We seem to be devising all manner of exotic technological concepts to “science” our way around the issue of global warming and environmental degradation without fundamental social and economic change. Many of them are good ideas - wind power, super-efficient vehicles; some are boondoggles, like the push for corn ethanol. But the flat fact is that people burn shit, and the more people there are, the more shit they’re going to burn. What we never seem to hear proffered as a solution is reducing birth rates. Was it even mentioned in the Kyoto protocols? It’s like some sort of tabu, like it’ll offend too many fragile sensibilities. But it’s ultimately the only way that the problem will be resolved.

My daily life is designed to bring a pretty light carbon footprint. I walk for most of my errands, and we seldom consider a dinner outing that is beyond our walking range. But our biggest carbon offset was sparing use of the baby-hatch (in the outbound direction, at least). So, I don’t feel too badly about hopping on a plane now & then.

Now, what you might be able to sell me is some calorie offsets.

I Stoop To Cat-blogging

Yeah, I know it’s supposed to be Friday cat blogging, but I’ve always hated deadlines.  The only reason I’m doing it at all is that I was able to catch our little miscreant slurping at his favorite watering hole, the papyrus plant in our living room (click to enlarge).  It may be his favorite only because he can’t get into the toilet very often.

When I wake in the middle of the night, I often head downstairs to bunk out on the couch in the living room and read or surf my way to sleep.  I’ll be lying there in silence, and I’ll hear this tromptromptromptromp down the stairs, across the hardwood floor - you’d think an army was coming through the house, but it’s only this 7-pound cat.

The routine is always the same: first to the litter box (scritch, scratch sound like industrial excavation), then out to the kitchen to fuel up on crunchies (sound like rock being pulverized into pea gravel), over to the papyrus plant (sound of Homer Simpson with a can of Duff), and, finally, tromp, tromp up the stairs again.  This might happen twice in the same night.

A person can’t sleep with all that racket.

Reservation Blues

So, I’m in Perrysburg visiting my mother for what I thought was going to be a sorta-stingy 20-hour stay, flying in here from Milwaukee Friday night after work and flying out from Detroit to Seattle Saturday night. I thought this was a reasonable, though Solomonic, division of my time between hanging with Mom and vegging for a non-workday in Seattle.

So, I log on to print my boarding pass this morning and get a message that online check-in is not available for my flight. Damn, I thought, they’ve canceled the flight or otherwise contrived to complicate my life. A lingering suspicion led me to check out my reservation and, yes, my flight was scheduled to leave not on Saturday evening at 7:30, but Sunday evening at 7:30 pm. I guess that, when I was making the reservation and blitzing through various scenarios to get a decent fare and reasonable flight times, I clicked the wrong date on the last iteration.

I should have been suspicious when my upgrade to first class for the flight came down on Wednesday. As a mere Gold Elite, and not a Platinum, my usual upgrade window doesn’t start until 3 days before the flight, and lately not even then.

Had I checked my reservation last week when I first got upgraded, I’d have seen that my flight tomorrow occurs right in the middle of the Super Bowl, and it’s quite likely that I’ll be the ONLY GODDAMNED PASSENGER ON THE FLIGHT. While I really don’t have a dog in the Super Bowl hunt, I was looking forward to attending my neighbor’s annual party and chili feed tomorrow.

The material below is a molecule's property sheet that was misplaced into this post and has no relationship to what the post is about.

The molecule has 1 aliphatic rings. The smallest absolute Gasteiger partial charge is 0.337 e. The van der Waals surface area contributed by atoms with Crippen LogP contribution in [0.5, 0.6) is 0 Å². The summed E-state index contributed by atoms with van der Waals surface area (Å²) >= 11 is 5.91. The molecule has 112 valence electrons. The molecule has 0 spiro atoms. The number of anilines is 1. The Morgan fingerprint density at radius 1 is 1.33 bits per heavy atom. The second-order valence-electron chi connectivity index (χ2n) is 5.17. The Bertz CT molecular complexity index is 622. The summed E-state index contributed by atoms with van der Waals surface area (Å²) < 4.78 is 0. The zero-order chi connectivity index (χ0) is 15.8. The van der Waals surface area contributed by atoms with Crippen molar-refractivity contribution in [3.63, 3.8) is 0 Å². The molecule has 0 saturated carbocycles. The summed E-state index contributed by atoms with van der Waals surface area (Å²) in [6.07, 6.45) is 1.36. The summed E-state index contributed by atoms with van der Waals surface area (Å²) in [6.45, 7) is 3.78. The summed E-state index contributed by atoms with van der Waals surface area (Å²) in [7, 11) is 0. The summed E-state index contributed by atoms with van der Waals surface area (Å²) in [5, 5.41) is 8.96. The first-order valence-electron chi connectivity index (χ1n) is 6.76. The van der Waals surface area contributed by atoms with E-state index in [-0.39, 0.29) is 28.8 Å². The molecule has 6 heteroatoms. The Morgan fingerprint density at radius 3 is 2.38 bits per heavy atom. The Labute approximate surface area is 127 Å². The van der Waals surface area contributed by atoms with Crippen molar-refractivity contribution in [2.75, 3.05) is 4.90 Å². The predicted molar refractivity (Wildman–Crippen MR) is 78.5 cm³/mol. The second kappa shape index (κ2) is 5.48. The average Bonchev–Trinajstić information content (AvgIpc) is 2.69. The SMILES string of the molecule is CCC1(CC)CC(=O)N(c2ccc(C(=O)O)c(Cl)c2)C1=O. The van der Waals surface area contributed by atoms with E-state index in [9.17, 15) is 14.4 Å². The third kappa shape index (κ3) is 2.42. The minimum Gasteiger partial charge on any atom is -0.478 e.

So, instead, Mom & I went to dinner tonight, perused a Books-A-Million bookstore and sipped espresso. We came back to her house, and I did her 2007 tax return. Tomorrow, I’ll wake up to her delightfully strong coffee and assay some other son-like chores, and it will all seem to have worked out for the best, until I land in Seattle at 9:30 pm and feel as if I need another weekend.

I might just take Monday off.

Scraping By

I’ve been working in Milwaukee this week, and the weather has been through some wild gyrations. When I arrived Sunday, it was a relatively mild 35 - 40 degrees (F). By Tuesday night, a cold front had come through, the temperature had dropped to 0, and winds were gusting up to 50 mph. Sort of like they tell you the surface of Venus is supposed to be like.

Then last night, during another delicious dinner of Arabic food and (not mentioning where we’re working) at the home of my Palestinian co-consultant, it started to snow steadily, and by the time I drove home there were 4 - 5 inches on the ground and more coming. “Lake effect”, they call it here. I guess it means the lake gets sick of its glacier-carved seabed and leaps to the sky in an effort to escape. An effort that is thwarted, eventually, by gravity, sunshine and storm sewers leading inexorably back to the lake. (Man, that was tortured, but I’m leaving it)

When I come here, I often rent my car from Thrifty, always specifying a “compact” because I just don’t value luxury and spaciousness in a damn car. They always try to upsell me at the rental desk, and I always refuse; every now & then, however, I receive a “complimentary upgrade” because I’m such a loyal customer because the only thing they have in the garage is some behemoth. This trip, my reward is a Chrysler Sebring. A convertible. In January. In Milwaukee:

If I had any guts, I’d have put the top down before I drove into my client’s parking lot this morning. On the other hand, it has heated seats, which sounds like a good idea in theory, just as a bidet sounds like a good idea in theory, but in actual use produces odd sensations on one’s nether parts.

We’re supposed to get 3 more inches this morning, and my 6 pm flight tonight may be wishful thinking. To compound the fun, I’m flying not to Seattle, but to Detroit, where the weather forecast is:

Cloudy with snow showers becoming a steady accumulating snow later on. Some sleet may mix in. Temps nearly steady in the low to mid 30s. E winds shifting to SW at 10 to 20 mph. Chance of snow 70%. 2 to 4 inches of snow expected.

The plan is to drive down to pay a quick visit to my Mom near Toledo tonight and tomorrow, then head back up to Detroit for a 7:30 pm flight home to Seattle. I’ve been pretty fortunate for as much flying I do in the northern tier, with very few delays and no unplanned overnights, but it may catch up to me this weekend.